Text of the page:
I’ve written before, as I’m sure I will again, about the therapeutic nature, if not outright necessity, of music. The healing properties and medicinal purposes of this art is fairly well-chronicled but we can never be reminded of that enough. In my own experiences, and where I find myself in life, a lot of that healing or mental well-being is cultivated in listening to varieties of post-fill in the blank music. I listen to it at night when I need to calm my brain down, when I need to be able to focus on work, or I feel something that I can’t express. Others will inevitably have their own preferred niche, genre, or style. None of them are invalid options.
Music operates in cycles and waves, with the energy generated from one, feeding directly into another. This is one of the major ways that we see genres and styles achieve growth. One particular genre that we have seen outgrow its roots and reach with newly grown tentacles into ever-evolving styles is hardcore. Just look around at the number of sub-genres that include the affix of “core” to their names. In this piece we look at the bands who evolved hardcore in both subtle and major ways to arrive at what we now know as “metalcore.” First, we take a look at some of the bands who were most directly tied to hardcore in its last iteration before metalcore truly came into being.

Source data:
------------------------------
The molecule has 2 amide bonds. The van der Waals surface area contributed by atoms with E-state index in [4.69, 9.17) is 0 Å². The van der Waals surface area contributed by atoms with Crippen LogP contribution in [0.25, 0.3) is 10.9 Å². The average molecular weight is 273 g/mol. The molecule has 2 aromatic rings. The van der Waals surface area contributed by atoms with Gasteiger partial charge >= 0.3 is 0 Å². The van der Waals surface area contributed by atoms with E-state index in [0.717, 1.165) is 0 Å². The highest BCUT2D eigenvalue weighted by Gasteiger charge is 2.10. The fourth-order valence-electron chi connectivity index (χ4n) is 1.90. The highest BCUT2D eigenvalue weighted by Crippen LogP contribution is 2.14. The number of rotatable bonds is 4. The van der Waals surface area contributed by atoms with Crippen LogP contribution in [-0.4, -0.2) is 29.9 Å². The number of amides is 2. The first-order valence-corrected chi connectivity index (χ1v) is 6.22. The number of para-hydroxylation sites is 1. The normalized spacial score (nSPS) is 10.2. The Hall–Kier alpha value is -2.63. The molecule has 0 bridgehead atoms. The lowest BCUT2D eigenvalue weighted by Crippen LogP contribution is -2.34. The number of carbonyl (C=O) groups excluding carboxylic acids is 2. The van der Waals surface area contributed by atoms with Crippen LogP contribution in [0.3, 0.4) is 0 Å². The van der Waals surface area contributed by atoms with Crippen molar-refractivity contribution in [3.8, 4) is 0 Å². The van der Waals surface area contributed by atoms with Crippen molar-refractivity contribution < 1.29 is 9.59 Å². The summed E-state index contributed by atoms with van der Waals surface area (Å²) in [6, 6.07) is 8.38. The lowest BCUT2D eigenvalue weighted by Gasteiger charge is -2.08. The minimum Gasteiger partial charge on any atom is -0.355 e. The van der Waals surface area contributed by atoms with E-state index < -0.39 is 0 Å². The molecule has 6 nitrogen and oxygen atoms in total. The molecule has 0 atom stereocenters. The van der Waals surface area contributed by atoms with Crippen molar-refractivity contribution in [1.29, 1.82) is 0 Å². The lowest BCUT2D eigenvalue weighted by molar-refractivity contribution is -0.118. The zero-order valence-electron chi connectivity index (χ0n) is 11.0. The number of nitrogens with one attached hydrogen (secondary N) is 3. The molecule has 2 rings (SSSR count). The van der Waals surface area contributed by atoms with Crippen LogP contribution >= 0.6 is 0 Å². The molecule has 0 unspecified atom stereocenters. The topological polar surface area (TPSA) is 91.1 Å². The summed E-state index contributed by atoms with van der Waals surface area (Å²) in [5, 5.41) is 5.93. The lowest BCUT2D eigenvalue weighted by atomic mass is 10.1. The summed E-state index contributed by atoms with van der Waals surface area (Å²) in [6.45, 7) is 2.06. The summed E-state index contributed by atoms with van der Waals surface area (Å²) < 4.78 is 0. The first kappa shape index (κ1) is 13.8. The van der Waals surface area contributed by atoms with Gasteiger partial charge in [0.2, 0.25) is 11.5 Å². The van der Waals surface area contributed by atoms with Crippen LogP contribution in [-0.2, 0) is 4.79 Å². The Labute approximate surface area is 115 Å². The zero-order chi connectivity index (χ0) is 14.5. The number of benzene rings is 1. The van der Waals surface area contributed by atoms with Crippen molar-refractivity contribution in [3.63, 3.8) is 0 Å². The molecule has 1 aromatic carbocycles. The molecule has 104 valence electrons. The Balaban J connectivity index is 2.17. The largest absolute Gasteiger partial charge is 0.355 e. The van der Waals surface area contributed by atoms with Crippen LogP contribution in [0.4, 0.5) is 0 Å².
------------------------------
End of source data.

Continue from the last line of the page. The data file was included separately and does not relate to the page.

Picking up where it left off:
A while ago, I told you to listen to Bodhi. It is a solo project/moniker of one Justin Seymour, otherwise a member of The Room Colored Charlatan. Unlike that band though, who lean on the heavier side of the progressive spectrum, Bodhi is a wonderfully sweet jaunt via the realms of nu-prog. Ever since originally writing about the album, I’ve become somewhat obsessed with it; I just can’t get enough of the great tones and ideas on it. Well, that makes it my absolute pleasure to be premiering the full thing right now, only a few short days before its August 25th release! Head on down below for sweet vibes, great guitar works and sweet, sweet leads.
Hello, it is I, the resident science fiction nerd for Heavy Blog (there are actually two of us now that Joshua has joined our ranks). A year or so ago, I covered Clipping.’s phenomenal Splendor & Misery, dissecting its themes and lyrics. In the process, I tried to give an overview of “afrofuturism”, a media spanning genre which uses science fiction and futurist thought to conceive of racially radical ideas and propose a counterpoint to what is often a white dominated genre. As I wanted to keep the posts from getting insanely long (they were already really long), I could only touch upon afrofuturism briefly and, seeing as that’s my medium of choice, I focused on its presence in literature. How good of Clipping. themselves then to help me shed light on less known but not less important instances of the movement/genre/way of thought.